On Saturday morning before all of the traffic stirred, I headed to Cape Spear for a walkabout. My plan was to hike the trail until I saw a Snowy Owl, even if I had to go all the way to Petty Harbour.
Well, I didn't have to go far at all. There on a rock below the old lighthouse sat my first Snowy Owl of the season. I watched it as it watched me.
This bird was very skittish and alert. After finishing my walk into the path, I was not surprised to hear from other birders the bird had up and flown away.
A wild thing like a Snowy Owl is not accustomed to posing for pics. If we are lucky enough to get another one or two at the Cape, it might be best to enjoy it from a distance. This bird still has lots of streaking.
Working the puddle along the trail is the same White-rumped Sandpiper. This guy may stay around for a long time. To me, it was surprising it didn't leave with the other two sandpipers of last weekend.
Of course no morning of birding is complete without getting only a partial look and pic of a warbler. Another one gets away!
One advantage of few birds being around is the willingness to take lingering looks at common birds. Conditions are not always ideal, but you take what you can get. At 8 a.m. the world was still dark in Newfoundland, overcast and complicated by thick fog. It really is a wonder you can see anything.
When I neared the parking lot at Cape Spear last Saturday, two shore birds flew up from the side of the road. The quick look I got clearly showed white rumps. That took the mystery out of the ID. The birds moved around a lot and crossed my path a few more times. Note the first picture above. The two birds in close proximity to each other show differently. One has longer legs than the other. That interested me, so I made a point of getting closer shots of each bird.
The first individual is the taller one. Its wings also extend out further beyond the tail than the second individual. There is also variation in the coloring, but that is pretty common. Hmmm, I wondered if there were a difference in size of female and male. I never noticed it before. Peterson indicates a size range from 7" to 8". That probably accounts for it.
Thinking I was finished with White-rumped Sandpipers, I continued my walk toward the Cape Spear Path. I encountered about 15 Snow Buntings along the way. Nice distraction. Then, I saw movement on the trail in the distance. A closer look yielded this White-rumped Sandpiper.
I am pretty sure this is the same individual I saw in the same spot nearly a month ago. This bird had become more accustomed to passersby. It seemed quite comfortable moving closer to me.
Fog, darkness and distance add up to confusion. This was the case with this finch. Checking its beak, it certainly looks like a Pine Grosbeak, but as I look at the markings on the back and wings of this bird I see what is an atypical pattern. Can't think of any other species it could be.
It was almost a relief to find a typical looking Orange-crowned Warbler hiding away along the trail. I was just about to leave when I caught sight of a grayish-looking bird fly down.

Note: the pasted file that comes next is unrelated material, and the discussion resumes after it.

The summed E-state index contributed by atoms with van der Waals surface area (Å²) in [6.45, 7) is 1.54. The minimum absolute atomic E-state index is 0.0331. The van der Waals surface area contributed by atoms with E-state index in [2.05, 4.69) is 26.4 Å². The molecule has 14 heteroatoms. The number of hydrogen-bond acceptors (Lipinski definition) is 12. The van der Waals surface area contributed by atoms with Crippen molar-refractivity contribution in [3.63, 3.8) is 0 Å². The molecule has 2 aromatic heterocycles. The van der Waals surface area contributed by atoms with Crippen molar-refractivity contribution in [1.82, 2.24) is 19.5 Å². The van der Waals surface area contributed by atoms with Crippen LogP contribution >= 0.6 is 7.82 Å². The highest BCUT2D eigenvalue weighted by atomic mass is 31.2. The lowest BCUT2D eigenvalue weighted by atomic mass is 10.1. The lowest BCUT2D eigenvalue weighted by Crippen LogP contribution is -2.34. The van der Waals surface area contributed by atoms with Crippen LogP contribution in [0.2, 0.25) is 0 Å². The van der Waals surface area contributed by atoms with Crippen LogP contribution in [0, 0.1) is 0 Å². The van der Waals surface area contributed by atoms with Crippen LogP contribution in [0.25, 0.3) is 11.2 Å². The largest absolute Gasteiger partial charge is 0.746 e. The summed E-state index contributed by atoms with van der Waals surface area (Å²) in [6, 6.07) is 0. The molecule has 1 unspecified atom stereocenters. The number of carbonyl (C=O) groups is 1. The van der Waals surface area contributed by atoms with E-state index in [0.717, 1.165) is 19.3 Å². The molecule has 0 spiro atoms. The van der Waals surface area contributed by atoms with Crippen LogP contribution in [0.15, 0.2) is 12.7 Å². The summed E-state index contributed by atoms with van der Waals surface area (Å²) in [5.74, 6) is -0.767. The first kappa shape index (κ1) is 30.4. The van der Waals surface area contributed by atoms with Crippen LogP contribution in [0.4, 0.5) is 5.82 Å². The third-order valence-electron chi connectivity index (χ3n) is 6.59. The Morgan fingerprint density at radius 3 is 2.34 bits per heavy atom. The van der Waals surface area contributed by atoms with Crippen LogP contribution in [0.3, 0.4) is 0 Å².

Sticking around for a while longer, I was able to get identifying looks at this bird. Fall birding requires a lot of walking and looking, often finding nothing. This time of the year also presents birds of a different feather and the potential for species that do not belong hear. The longer we get into the season, the stranger the list of appearing birds like the Black Vulture in Burgeo and the Yellow-breasted Bunting in Labrador. The wonder of nature!
Confession: I don't know much about butterflies, but I know I enjoy looking and photographing them. I also know when I am seeing something I haven't seen before. This was the case when the Compton Tortoiseshell appeared in front of me on a trail off Blackhead Road. Oddly, it appeared around the same time as an Atlantis Fritillary which also showed up in the same area for the first time.
When seeing a new butterfly, it is often difficult to identify them. I have several books, but none is a complete reference of our local butterflies. The one very helpful resource is a local Google group set up for insect reports. Those who participate in this group are very helpful in sharing info about a species. Visit: https://groups.google.com/forum/#!forum/nfinsects
From there I learned this is a very common species in Ontario. As it turns out 2017 was an extremely good year for them. How did it get here, I wonder.....
I created this summary page of images of butterflies I have photographed on the Avalon Peninsula, NL. When first learning the butterflies, I found it difficult to find any easily-accessible images for me to compare my photos. As a result, I created the page Butterflies of NL in this blog. However, if you don't know what you are looking for, it is necessary to open a lot of unnecessary pages during the search.
To remedy that, I have provided a sample of each species I have seen here. Further detail of these species can be found by following the links on the Butterfly Page.
First two images: American Lady